Industry employment share: The share of regional employment in 1986 in each of the following industries taken separately: agriculture, mining, manufacturing, utilities, retail trade, accommodation, and property and business services.[23]

Industrial diversity: A modified Herfindahl index that increases as a region's industrial diversity increases to match the diversity of the Australian economy.

Structural change: An index showing the extent to which the industrial composition of employment changed between 1986 and 1996.

Remoteness: The Commonwealth Department of Health and Aging's Accessibility and Remoteness Index of Australia. The Department has allocated a score between 0 and 12, where 0 is the least remote SLA (SLAs in capital cities) and 12 is the most remote SLA, with the degree of remoteness based on the SLA's proximity to service centres of different size.

Human capital: The proportion of a region's population aged 15 and over with a skilled vocational qualification, TAFE qualification, or an undergraduate degree.

Coastal dummy: A region is allocated a value of 1 if it borders the Australian coastline, and is not remote. A region is allocated a value of 0 otherwise.[24]

Size dummy: A region is allocated a value of 1 if it has a population below 5,000 in 1986 and 0 otherwise.

State dummies: We also include a dummy variable for each state, besides New South Wales, to control for any state-specific effects over our sample period.

While each of these variables (besides the state dummies) follows directly from our review of the factors that influence growth, we do not, however, include a variable for the influence of government policy because we do not have data to identify it, or the set of regions directly affected by the actions of government.[25]

4.3 A Modelling Strategy

In our attempt to explain the role played by the characteristics of regions in their employment growth, we first distinguish between regions in which employment has expanded and those in which it has contracted. Because employment growth and contraction are mutually exclusive events, we choose an estimation technique that imposes this as a restriction.[26] Labelling employment growth as 1 and employment contraction as 0, the binomial logit specification defines the probability of a region experiencing employment growth as:[27]

where X is a vector of regional characteristics.

Because a binomial choice model is a non-linear function of its coefficients, the estimated coefficients provide information about the direction of the effect, but not readily interpretable information about its size. In order to better gauge the relative importance of variables, we present results in terms of an odds ratio associated with a particular variable. This shows the factor by which the odds favouring y=1 change with each 1 unit increase in variable i, holding all other variables constant:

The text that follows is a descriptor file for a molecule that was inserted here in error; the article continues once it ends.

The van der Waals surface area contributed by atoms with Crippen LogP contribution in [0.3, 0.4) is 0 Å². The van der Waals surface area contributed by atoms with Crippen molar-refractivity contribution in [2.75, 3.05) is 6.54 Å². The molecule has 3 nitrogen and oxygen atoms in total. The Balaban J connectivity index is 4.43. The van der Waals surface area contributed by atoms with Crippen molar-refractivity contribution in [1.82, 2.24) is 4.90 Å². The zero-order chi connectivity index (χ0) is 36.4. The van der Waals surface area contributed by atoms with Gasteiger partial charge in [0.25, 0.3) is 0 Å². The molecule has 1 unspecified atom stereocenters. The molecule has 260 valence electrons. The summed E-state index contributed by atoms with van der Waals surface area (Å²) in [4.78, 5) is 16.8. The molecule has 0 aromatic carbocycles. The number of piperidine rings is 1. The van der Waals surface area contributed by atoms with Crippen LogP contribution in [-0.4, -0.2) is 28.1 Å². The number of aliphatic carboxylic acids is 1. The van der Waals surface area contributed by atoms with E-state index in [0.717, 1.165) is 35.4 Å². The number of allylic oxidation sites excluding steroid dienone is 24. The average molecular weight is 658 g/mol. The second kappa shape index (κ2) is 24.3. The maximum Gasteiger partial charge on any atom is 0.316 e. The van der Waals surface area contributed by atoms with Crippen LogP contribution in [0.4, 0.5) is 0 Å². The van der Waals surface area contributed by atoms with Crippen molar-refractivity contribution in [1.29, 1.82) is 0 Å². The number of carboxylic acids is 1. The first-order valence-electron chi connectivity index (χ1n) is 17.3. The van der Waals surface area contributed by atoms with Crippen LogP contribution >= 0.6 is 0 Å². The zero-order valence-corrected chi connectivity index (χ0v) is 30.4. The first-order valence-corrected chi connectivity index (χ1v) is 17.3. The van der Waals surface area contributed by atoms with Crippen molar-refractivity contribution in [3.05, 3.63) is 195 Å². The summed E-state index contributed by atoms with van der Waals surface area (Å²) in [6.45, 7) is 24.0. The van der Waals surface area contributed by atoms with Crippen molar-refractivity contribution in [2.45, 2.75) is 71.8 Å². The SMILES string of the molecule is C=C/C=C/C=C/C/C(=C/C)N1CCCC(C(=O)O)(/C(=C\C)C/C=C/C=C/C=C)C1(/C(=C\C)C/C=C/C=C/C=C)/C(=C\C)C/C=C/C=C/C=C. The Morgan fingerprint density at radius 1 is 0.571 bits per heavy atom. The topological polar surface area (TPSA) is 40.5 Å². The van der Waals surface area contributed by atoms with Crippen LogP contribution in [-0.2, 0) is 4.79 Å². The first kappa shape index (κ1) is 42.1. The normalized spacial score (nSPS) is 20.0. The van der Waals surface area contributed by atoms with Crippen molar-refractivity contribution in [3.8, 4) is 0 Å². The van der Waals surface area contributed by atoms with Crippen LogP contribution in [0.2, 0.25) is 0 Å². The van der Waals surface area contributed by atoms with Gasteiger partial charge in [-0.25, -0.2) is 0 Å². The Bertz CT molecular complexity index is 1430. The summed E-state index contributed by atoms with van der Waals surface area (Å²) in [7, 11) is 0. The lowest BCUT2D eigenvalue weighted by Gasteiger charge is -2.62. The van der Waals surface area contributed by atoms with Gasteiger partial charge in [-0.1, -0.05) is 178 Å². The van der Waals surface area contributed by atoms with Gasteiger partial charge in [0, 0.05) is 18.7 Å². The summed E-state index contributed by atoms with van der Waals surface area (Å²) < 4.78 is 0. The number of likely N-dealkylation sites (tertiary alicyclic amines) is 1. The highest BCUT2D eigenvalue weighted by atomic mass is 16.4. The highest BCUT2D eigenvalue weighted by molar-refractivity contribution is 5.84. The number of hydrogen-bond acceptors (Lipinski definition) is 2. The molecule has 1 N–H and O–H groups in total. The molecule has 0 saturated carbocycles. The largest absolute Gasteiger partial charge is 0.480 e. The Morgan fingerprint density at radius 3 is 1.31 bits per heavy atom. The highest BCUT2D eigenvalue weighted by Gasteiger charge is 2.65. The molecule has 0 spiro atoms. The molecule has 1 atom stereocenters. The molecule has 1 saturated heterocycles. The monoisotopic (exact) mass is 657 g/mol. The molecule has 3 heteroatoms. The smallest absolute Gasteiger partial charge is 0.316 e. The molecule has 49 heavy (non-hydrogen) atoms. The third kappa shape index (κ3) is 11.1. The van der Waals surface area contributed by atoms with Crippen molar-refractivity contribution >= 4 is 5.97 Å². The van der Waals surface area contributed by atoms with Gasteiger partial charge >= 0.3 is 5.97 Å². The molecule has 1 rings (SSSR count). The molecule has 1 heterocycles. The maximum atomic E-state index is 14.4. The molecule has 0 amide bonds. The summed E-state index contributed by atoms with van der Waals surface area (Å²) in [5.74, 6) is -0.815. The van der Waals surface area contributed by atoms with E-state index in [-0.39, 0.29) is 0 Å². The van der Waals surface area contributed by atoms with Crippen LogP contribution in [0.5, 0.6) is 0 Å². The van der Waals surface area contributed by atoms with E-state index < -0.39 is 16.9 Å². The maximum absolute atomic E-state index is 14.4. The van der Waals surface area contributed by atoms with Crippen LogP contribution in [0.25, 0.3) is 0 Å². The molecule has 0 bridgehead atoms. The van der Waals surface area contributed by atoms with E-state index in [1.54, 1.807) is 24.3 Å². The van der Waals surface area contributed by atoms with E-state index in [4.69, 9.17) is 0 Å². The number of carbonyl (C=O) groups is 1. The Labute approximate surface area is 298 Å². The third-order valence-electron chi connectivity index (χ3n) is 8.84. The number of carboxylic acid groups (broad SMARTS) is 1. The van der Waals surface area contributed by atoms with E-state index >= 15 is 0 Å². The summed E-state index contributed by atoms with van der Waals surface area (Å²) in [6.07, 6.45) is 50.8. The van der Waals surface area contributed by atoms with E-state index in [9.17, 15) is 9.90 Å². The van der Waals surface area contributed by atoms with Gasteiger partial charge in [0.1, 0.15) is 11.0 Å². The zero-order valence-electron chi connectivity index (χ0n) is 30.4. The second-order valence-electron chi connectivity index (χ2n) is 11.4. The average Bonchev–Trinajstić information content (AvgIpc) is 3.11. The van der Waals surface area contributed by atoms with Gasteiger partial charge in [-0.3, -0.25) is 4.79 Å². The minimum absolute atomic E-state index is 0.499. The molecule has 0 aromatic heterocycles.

For regional characteristics that are continuous variables, the odds ratio for each X variable is interpreted as the amount by which the odds favouring y=1 change with each 1 percentage point increase in that variable at its mean. For characteristics captured by dummy variables, the odds ratio is interpreted as the amount by which the odds favouring y=1 change when the dummy variable changes from zero to unity.

4.4 Results

The results from the estimation of the binomial logit model are presented in Table 2. The odds ratios for each variable are listed. An odds ratio greater than unity indicates that increases in that variable increased the probability that a region's employment grew between 1986 and 1996. Simple z tests are used to determine whether the odds ratio is statistically different from unity, and a likelihood ratio test of the null hypothesis that all the odds ratios are equal to unity is rejected at all conventional levels of significance. Further, almost 80 per cent of observations were predicted correctly using this model.

Table 2: Results from the Binomial Logit Model
Variable Odds ratio Significance Mean of the variable
Coastal 1.78 *  
Size 0.67  
Remoteness 0.82 *** 3.51
Structural change 1.08 *** 14.32
Diversity 2.14 *** 1.99
Human capital 1.06   30.82
Agriculture 0.99   29.57
Manufacturing 1.04   7.30
Retail 0.93   10.37
Accommodation 1.20 *** 3.64
Property 1.16 * 2.67
Utilities 0.91 ** 2.40
Mining 0.99   0.08
Victoria 0.58  
Queensland 4.71 ***  
South Australia 0.62  
Western Australia 2.51 ***  
Northern Territory 1.89  
Tasmania 0.51  
Number of observations = 637
LR Chi2(19) = 274.91
Probability that the LR > χ2 = 0.00
Pseudo R2 = 0.32
Number of cases correctly predicted = 79 per cent